While the idea of playing with evolution may seem to have no bearing on our everyday lives – and go against some beliefs – the benefits are being seen by everyone. For example, if you suffer from an autoimmune condition, such as arthritis or eczema, one treatment is a chemical with a name that ends in "mab." That means the product is an antibody. Without the technique Winter and Wilson developed in 1985, known as phage display, this molecule would never have been found and people would continue to suffer without hope.
Using evolution isn't limited to medicines. Dr. Arnold figured out in 1993 how to change the way a protein looks and acts. This may sound benign but her work has contributed to the development of a revolution in environmental sustainability. Her technique was the base for the identification of molecules and pathways to develop biofuels. Her work has also opened the door to better environmental remediation. By modifying microbial enzymes known to degrade plastics, we may be able to develop a technique to clean up polluted areas and maybe prevent larger problems from occurring.
Of course, sometimes the Prize honours a lifetime of work from fundamental research to actual advancement. The Nobel Prize in Medicine to Dr. James P. Allison and Dr. Tasuku Honjo reveals just that. They believed they could figure out how to use the immune system to help fight cancer and succeeded.
They found what are known as immune checkpoints. As the name implies, they are molecules used to determine the difference between a healthy call and a cancerous one. If a cell doesn't pass inspection, it is targeted and destroyed by the immune system.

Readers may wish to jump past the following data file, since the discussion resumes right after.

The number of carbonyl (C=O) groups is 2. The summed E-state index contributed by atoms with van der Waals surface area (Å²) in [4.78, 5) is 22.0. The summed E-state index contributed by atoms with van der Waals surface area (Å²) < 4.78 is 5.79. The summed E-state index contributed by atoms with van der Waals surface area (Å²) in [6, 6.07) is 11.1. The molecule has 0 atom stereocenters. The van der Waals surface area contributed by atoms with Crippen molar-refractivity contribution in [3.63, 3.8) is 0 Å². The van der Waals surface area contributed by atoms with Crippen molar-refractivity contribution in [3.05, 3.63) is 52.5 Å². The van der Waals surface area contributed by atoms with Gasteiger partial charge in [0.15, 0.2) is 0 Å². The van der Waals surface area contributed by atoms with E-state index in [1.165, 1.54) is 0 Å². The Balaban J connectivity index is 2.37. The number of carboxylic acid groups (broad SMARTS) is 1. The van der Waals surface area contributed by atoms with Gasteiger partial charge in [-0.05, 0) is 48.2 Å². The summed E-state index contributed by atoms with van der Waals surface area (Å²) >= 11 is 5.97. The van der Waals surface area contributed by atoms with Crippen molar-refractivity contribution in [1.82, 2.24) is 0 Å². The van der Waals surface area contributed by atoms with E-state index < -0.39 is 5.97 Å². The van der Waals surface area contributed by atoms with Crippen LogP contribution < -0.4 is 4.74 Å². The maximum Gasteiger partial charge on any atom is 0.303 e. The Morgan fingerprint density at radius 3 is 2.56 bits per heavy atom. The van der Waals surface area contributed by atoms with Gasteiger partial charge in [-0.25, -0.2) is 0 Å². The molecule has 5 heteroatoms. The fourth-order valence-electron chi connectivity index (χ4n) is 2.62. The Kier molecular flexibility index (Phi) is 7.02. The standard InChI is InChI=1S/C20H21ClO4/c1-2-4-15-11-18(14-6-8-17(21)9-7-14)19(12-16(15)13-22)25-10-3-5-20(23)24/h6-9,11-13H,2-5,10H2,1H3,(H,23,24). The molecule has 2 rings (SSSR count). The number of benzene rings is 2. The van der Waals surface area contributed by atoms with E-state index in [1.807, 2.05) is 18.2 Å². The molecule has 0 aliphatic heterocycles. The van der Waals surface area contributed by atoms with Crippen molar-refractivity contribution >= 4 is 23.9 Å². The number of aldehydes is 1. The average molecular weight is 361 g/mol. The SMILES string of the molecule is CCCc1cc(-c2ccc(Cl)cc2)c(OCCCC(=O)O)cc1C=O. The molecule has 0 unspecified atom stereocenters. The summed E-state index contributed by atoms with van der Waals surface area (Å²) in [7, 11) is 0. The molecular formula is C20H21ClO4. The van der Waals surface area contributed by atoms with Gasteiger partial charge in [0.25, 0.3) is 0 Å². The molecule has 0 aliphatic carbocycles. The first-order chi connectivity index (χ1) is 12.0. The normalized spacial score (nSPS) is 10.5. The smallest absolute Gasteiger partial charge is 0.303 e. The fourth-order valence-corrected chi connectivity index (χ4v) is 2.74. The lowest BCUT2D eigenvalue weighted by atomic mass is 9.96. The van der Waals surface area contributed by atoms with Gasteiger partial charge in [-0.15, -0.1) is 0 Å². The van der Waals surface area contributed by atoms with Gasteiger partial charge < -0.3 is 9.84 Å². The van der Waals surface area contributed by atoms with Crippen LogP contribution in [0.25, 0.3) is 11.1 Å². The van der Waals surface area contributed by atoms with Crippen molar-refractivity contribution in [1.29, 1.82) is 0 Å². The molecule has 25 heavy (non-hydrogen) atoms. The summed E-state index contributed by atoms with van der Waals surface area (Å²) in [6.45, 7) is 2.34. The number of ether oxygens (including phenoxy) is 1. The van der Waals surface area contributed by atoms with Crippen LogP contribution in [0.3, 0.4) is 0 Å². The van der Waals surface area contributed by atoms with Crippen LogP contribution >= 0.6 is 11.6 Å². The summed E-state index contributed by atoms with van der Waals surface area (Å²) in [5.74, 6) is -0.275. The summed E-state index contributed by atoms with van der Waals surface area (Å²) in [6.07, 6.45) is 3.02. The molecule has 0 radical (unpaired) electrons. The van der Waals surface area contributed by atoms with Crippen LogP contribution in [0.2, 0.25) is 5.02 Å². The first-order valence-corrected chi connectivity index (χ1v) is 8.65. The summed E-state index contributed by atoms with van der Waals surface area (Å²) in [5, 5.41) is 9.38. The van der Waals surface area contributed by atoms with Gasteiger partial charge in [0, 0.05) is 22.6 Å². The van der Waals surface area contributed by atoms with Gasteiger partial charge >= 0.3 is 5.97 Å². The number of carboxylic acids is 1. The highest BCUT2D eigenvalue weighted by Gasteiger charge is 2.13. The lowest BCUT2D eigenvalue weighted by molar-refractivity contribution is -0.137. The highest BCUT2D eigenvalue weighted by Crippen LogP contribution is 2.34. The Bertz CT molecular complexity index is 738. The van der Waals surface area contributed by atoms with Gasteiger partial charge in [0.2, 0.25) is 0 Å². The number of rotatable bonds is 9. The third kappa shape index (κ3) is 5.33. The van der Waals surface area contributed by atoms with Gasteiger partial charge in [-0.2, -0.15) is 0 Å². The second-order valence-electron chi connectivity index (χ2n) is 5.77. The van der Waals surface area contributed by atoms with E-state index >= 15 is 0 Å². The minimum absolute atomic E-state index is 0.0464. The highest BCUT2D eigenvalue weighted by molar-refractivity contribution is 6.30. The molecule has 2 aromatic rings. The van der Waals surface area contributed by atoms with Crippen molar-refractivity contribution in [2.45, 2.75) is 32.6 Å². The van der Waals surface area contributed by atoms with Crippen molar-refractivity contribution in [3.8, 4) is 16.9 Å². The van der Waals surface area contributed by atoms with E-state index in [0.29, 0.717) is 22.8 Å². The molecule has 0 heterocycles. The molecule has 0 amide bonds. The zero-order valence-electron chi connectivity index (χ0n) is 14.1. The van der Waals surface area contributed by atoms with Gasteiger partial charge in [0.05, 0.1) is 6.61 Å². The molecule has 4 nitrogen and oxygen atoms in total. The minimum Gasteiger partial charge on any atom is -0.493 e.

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Cancer cells have the ability to mask themselves and their environment to trick the immune system into believing all is well. The laureates discovered two of the molecules involved in this evasive tactic. The discoveries opened up a new realm for cancer treatment using our own immunity. It took nearly two decades to figure out how to do it but a path was found. It's known as known as immune checkpoint inhibition and is now an option for many different cancers.
This year's prizes offer a glimpse into the world of fundamental research and its importance. Even if a project may not appear to have value in the moment, it is still worth doing as the translation may help to change the world. Unfortunately, conveying that to the public and to politicians is not easy and many Canadian researchers struggle daily with a variety of concerns ranging from funding shortfalls to public indifference to politically motivated attempts to derail their work. The path is long and bumpy and can lead many to leave the profession or seek to work in another country. Each time that happens, we all lose out.
If you happen to know someone involved in fundamental research, be sure to let that person know you recognize that work is important. While most will never see a Nobel Prize, there is little doubt the discoveries will lay the foundation for an improved society. In light of the continued troubles we face in all aspects of our lives, we need these devoted people to help ensure the future always will be better than the present.